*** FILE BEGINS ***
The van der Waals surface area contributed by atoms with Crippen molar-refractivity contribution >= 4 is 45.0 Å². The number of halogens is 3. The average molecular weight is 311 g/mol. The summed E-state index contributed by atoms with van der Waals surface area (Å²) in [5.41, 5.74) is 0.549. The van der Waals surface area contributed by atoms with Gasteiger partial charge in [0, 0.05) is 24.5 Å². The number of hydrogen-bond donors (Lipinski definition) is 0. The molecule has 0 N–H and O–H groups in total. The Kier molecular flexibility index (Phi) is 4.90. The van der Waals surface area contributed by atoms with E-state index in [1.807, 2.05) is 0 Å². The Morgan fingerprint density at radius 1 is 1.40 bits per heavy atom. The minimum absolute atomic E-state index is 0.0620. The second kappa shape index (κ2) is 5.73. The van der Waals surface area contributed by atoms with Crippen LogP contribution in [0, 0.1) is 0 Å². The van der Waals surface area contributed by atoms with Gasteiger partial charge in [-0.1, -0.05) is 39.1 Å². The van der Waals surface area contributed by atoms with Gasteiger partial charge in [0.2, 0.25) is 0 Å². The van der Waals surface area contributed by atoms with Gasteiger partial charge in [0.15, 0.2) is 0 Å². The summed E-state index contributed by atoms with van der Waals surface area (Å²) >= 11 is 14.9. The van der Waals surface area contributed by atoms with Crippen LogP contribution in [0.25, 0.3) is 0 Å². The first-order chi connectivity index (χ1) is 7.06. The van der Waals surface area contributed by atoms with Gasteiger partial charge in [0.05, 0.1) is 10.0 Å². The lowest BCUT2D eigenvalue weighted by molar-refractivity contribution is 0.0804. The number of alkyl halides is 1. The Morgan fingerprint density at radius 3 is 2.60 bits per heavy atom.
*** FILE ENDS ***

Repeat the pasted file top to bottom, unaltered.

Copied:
The van der Waals surface area contributed by atoms with Crippen molar-refractivity contribution >= 4 is 45.0 Å². The number of halogens is 3. The average molecular weight is 311 g/mol. The summed E-state index contributed by atoms with van der Waals surface area (Å²) in [5.41, 5.74) is 0.549. The van der Waals surface area contributed by atoms with Gasteiger partial charge in [0, 0.05) is 24.5 Å². The number of hydrogen-bond donors (Lipinski definition) is 0. The molecule has 0 N–H and O–H groups in total. The Kier molecular flexibility index (Phi) is 4.90. The van der Waals surface area contributed by atoms with E-state index in [1.807, 2.05) is 0 Å². The Morgan fingerprint density at radius 1 is 1.40 bits per heavy atom. The minimum absolute atomic E-state index is 0.0620. The second kappa shape index (κ2) is 5.73. The van der Waals surface area contributed by atoms with Crippen LogP contribution in [0, 0.1) is 0 Å². The van der Waals surface area contributed by atoms with Gasteiger partial charge in [-0.1, -0.05) is 39.1 Å². The van der Waals surface area contributed by atoms with Gasteiger partial charge in [0.2, 0.25) is 0 Å². The van der Waals surface area contributed by atoms with Gasteiger partial charge in [0.15, 0.2) is 0 Å². The summed E-state index contributed by atoms with van der Waals surface area (Å²) >= 11 is 14.9. The van der Waals surface area contributed by atoms with Crippen LogP contribution in [0.25, 0.3) is 0 Å². The first-order chi connectivity index (χ1) is 7.06. The van der Waals surface area contributed by atoms with Gasteiger partial charge in [0.05, 0.1) is 10.0 Å². The lowest BCUT2D eigenvalue weighted by molar-refractivity contribution is 0.0804. The number of alkyl halides is 1. The Morgan fingerprint density at radius 3 is 2.60 bits per heavy atom.